Do you require the Graduate Record Exam (GRE) score for admission? 

No, GRE scores are not required.

Do you have any additional requirements for international students?

For applicants required to provide an English Language proficiency exam scores, we require a minimum TOEFL sub-scores of 26 for speaking and 24 for listening.

How can I learn more about the program? 

We encourage you to attend one of our Information Sessions or an SHRS Open House. We generally have two during the fall term and two during the spring term. Attending an Information Session or Open House will provide you with an opportunity to meet and speak with faculty and current counseling students. After attending an information session, applicants are welcome to request an optional, individual meeting with a faculty member to discuss any additional questions they have.

You can also submit your information via our Request for Information Form. One of our Enrollment Specialists will be happy to assist you.

Can I review course syllabi to learn more about your classes and teaching approaches?

Course syllabi are available upon request.

Can I schedule a visit to Pitt and meet with a counseling representative?

We would encourage you to attend one of our events. More information about upcoming dates can be found on the SHRS events page

If you are unable to make it to one of these events, please contact PittCounselingProgram@pitt.edu to schedule a visit or meeting with a Counseling faculty member.  

What materials do I need to submit to apply to the Counseling program?

Applications are complete when all required materials have been received. See the application requirements on our Admissions Page.

How many students do you accept each year?

We admit approximately 27-32 students each year. 

When does the program start?

The Counseling Program uses a cohort model and enrolls a new class each Fall semester. 

Do you admit part-time students?

No, we are not able to admit part-time students. 

How are applications reviewed?

While undergraduate GPAs are very important, equally important are applicants’ responses to essay questions and letters of recommendation. The Admissions Committee carefully considers all evidence supporting applicants’ potential for being successful in a graduate program. Applicants from backgrounds that are historically under-represented in the counseling profession are particularly encouraged to apply. 

Can I defer my acceptance into the Counseling program for a year?

Yes, applicants who have paid the required non-refundable admissions deposit may defer their acceptance by one year. 

Are international students or students who studied outside of the United State eligible to apply?

Yes. For more information on services to support international students at Pitt, please visit the Pitt Admissions International Student Page.

How long is the program?

Our program takes 2 years (5-terms, including one summer) to complete. Coursework begins at the end of August (fall term) and students graduate 2 years later in April. 

What is the typical schedule? 

Classes are held 2 days/week. In order to graduate in 5-terms, a full-time schedule of approximately 15-credits is required. During the first year, courses are held on Mondays and Wednesdays. Second year students take classes on Tuesday and Thursdays, in addition to completing a field placement for about 20 hours per week. This is in addition to the considerable time required to complete course requirements outside of class.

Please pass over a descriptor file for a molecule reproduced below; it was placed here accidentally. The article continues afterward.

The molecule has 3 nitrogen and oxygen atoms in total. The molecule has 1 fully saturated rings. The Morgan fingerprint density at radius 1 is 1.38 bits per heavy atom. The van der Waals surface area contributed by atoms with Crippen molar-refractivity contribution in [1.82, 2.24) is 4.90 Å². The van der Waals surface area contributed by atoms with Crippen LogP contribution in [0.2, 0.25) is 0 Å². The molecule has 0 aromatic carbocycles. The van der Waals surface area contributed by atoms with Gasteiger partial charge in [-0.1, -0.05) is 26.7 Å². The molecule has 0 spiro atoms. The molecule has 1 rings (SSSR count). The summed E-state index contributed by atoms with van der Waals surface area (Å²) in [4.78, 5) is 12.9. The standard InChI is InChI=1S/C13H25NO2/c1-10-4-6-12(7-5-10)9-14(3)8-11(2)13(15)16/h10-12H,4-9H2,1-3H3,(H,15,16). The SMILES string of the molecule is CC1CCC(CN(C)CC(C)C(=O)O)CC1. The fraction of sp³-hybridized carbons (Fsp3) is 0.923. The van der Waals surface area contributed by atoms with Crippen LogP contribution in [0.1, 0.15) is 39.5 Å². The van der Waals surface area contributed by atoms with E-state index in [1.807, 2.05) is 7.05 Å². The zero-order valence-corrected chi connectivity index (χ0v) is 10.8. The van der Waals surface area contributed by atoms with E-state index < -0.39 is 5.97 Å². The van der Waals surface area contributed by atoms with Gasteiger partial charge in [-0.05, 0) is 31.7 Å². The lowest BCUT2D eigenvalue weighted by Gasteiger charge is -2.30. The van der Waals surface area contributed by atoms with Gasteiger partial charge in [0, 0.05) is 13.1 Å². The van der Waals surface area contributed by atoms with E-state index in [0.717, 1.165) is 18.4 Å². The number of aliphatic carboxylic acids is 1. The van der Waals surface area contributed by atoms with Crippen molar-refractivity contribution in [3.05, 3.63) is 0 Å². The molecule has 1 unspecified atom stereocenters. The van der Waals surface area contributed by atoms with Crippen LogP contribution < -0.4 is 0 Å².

Can I work during the program?

We strongly discourage full-time students from working full-time during the academic year. Some students work part-time during the program, particularly during their first year. During the second year, students complete their clinical internship while attending classes 2-days per/week, making opportunities for work difficult. 

Is financial aid available? Do you offer student assistantship positions?

You can obtain information on financial aid from Pitt’s Office of Financial Aid. Most of our students are receiving some type of financial assistance, primarily through loans. Our Department does not have student assistant positions available. However, we may have paid positions for students through the Hiram G Andrews Center and research grants that can help with living expenses or tuition. Additionally, we inform students of part-time employment opportunities they can pursue. 

You can also learn more about our scholarship opportunities. Please visit Project CRESTS and Nancy L Oyler to learn more about the counseling programs scholarships. 

For more information about additional scholarships, please visit SHRS Scholarship and Funding Page and the Pitt Financial Aid Page

How can I get information on housing?

Please visit Pitt’s Off-Campus Living Page for more information.

If I’m leaning towards mental health counseling in schools, is this program good for that? 

Our program prepares students to provide a wide range of counseling services and our students have completed practicum and internship in school settings. The current curriculum does not contain the required CACREP standards for the school counseling specialization. 

How often do students meet with their advisor? 

Students in the program enroll in a formal mentorship class that structures the advisement process through the first year. Each advisor formally meets with their advisees a minimum of 2 times per semester. Mentorship meetings transition to focusing on the Clinical Capstone Exam and continue meeting with their advisor a minimum of 2 times each term. 

What is the faculty/student advising ratio? 

Each faculty advisor has about 5-8 students per cohort.

Do students pay full tuition and fees for all 5 semesters?

Yes, students pay tuition and fees for all 5 semesters that they are enrolled in the Pitt Counseling program. See the Tuition Page for more information.

Do you accept transfer credits? 

No, we do not accept transfer credits.